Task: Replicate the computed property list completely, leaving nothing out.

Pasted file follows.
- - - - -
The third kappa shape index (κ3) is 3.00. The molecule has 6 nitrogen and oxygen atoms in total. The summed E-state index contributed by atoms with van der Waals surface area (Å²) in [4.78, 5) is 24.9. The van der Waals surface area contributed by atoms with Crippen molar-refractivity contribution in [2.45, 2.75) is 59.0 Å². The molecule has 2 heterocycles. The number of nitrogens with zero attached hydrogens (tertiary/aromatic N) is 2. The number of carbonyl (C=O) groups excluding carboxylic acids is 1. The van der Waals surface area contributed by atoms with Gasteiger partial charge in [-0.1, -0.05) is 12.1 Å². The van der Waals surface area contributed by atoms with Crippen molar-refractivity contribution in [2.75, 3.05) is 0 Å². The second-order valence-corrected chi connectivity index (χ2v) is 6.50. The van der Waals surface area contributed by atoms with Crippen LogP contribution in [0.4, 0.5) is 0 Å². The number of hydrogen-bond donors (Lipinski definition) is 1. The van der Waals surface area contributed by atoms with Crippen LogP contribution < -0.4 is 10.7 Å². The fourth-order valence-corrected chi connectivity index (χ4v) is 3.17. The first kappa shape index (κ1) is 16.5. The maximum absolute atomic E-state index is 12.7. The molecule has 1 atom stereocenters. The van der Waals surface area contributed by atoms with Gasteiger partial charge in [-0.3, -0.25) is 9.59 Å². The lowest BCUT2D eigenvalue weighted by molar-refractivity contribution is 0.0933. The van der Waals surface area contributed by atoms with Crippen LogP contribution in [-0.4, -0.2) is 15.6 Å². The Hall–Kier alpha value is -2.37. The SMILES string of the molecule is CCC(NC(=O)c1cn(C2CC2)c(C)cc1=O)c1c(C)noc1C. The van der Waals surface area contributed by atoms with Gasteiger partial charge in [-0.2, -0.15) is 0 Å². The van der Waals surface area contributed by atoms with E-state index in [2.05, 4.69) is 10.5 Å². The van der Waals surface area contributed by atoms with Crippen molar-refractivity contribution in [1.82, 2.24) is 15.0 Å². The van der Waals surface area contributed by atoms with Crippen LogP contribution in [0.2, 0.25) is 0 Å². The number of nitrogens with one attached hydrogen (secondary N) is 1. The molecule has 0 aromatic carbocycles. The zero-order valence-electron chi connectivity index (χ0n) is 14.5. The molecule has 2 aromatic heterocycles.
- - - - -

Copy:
The third kappa shape index (κ3) is 3.00. The molecule has 6 nitrogen and oxygen atoms in total. The summed E-state index contributed by atoms with van der Waals surface area (Å²) in [4.78, 5) is 24.9. The van der Waals surface area contributed by atoms with Crippen molar-refractivity contribution in [2.45, 2.75) is 59.0 Å². The molecule has 2 heterocycles. The number of nitrogens with zero attached hydrogens (tertiary/aromatic N) is 2. The number of carbonyl (C=O) groups excluding carboxylic acids is 1. The van der Waals surface area contributed by atoms with Gasteiger partial charge in [-0.1, -0.05) is 12.1 Å². The van der Waals surface area contributed by atoms with Crippen molar-refractivity contribution in [2.75, 3.05) is 0 Å². The second-order valence-corrected chi connectivity index (χ2v) is 6.50. The van der Waals surface area contributed by atoms with Crippen LogP contribution in [0.4, 0.5) is 0 Å². The number of hydrogen-bond donors (Lipinski definition) is 1. The van der Waals surface area contributed by atoms with Crippen LogP contribution < -0.4 is 10.7 Å². The fourth-order valence-corrected chi connectivity index (χ4v) is 3.17. The first kappa shape index (κ1) is 16.5. The maximum absolute atomic E-state index is 12.7. The molecule has 1 atom stereocenters. The van der Waals surface area contributed by atoms with Gasteiger partial charge in [-0.3, -0.25) is 9.59 Å². The lowest BCUT2D eigenvalue weighted by molar-refractivity contribution is 0.0933. The van der Waals surface area contributed by atoms with Crippen LogP contribution in [-0.4, -0.2) is 15.6 Å². The Hall–Kier alpha value is -2.37. The SMILES string of the molecule is CCC(NC(=O)c1cn(C2CC2)c(C)cc1=O)c1c(C)noc1C. The van der Waals surface area contributed by atoms with Gasteiger partial charge in [-0.2, -0.15) is 0 Å². The van der Waals surface area contributed by atoms with E-state index in [2.05, 4.69) is 10.5 Å². The van der Waals surface area contributed by atoms with Crippen molar-refractivity contribution in [1.82, 2.24) is 15.0 Å². The van der Waals surface area contributed by atoms with Crippen LogP contribution in [0.2, 0.25) is 0 Å². The number of nitrogens with one attached hydrogen (secondary N) is 1. The molecule has 0 aromatic carbocycles. The zero-order valence-electron chi connectivity index (χ0n) is 14.5. The molecule has 2 aromatic heterocycles.